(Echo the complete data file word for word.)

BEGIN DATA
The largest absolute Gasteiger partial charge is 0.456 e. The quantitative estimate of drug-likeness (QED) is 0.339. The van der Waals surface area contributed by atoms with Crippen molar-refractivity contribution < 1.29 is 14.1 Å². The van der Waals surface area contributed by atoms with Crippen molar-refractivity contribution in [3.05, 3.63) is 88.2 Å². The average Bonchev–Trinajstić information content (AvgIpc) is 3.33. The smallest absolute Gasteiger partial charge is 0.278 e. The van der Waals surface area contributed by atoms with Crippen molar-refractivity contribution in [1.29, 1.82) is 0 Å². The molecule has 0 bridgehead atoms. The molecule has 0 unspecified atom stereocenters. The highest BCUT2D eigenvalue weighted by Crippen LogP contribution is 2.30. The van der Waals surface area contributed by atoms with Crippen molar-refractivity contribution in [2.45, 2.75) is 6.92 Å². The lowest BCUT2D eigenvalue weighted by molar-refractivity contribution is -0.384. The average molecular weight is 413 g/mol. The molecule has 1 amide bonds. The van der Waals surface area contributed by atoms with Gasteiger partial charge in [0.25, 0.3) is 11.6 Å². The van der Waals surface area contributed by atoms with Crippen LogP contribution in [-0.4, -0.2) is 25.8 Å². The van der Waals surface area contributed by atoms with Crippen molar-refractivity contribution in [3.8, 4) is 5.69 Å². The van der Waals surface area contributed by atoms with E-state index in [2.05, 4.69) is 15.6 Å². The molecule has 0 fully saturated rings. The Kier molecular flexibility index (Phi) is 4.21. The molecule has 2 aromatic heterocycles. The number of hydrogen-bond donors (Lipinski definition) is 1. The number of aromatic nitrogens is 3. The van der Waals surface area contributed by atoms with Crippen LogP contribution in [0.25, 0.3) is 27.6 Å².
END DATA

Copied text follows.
The largest absolute Gasteiger partial charge is 0.456 e. The quantitative estimate of drug-likeness (QED) is 0.339. The van der Waals surface area contributed by atoms with Crippen molar-refractivity contribution < 1.29 is 14.1 Å². The van der Waals surface area contributed by atoms with Crippen molar-refractivity contribution in [3.05, 3.63) is 88.2 Å². The average Bonchev–Trinajstić information content (AvgIpc) is 3.33. The smallest absolute Gasteiger partial charge is 0.278 e. The van der Waals surface area contributed by atoms with Crippen molar-refractivity contribution in [1.29, 1.82) is 0 Å². The molecule has 0 bridgehead atoms. The molecule has 0 unspecified atom stereocenters. The highest BCUT2D eigenvalue weighted by Crippen LogP contribution is 2.30. The van der Waals surface area contributed by atoms with Crippen molar-refractivity contribution in [2.45, 2.75) is 6.92 Å². The lowest BCUT2D eigenvalue weighted by molar-refractivity contribution is -0.384. The average molecular weight is 413 g/mol. The molecule has 1 amide bonds. The van der Waals surface area contributed by atoms with Gasteiger partial charge in [0.25, 0.3) is 11.6 Å². The van der Waals surface area contributed by atoms with Crippen LogP contribution in [-0.4, -0.2) is 25.8 Å². The van der Waals surface area contributed by atoms with Crippen molar-refractivity contribution in [3.8, 4) is 5.69 Å². The van der Waals surface area contributed by atoms with E-state index in [2.05, 4.69) is 15.6 Å². The molecule has 0 fully saturated rings. The Kier molecular flexibility index (Phi) is 4.21. The molecule has 2 aromatic heterocycles. The number of hydrogen-bond donors (Lipinski definition) is 1. The number of aromatic nitrogens is 3. The van der Waals surface area contributed by atoms with Crippen LogP contribution in [0.25, 0.3) is 27.6 Å².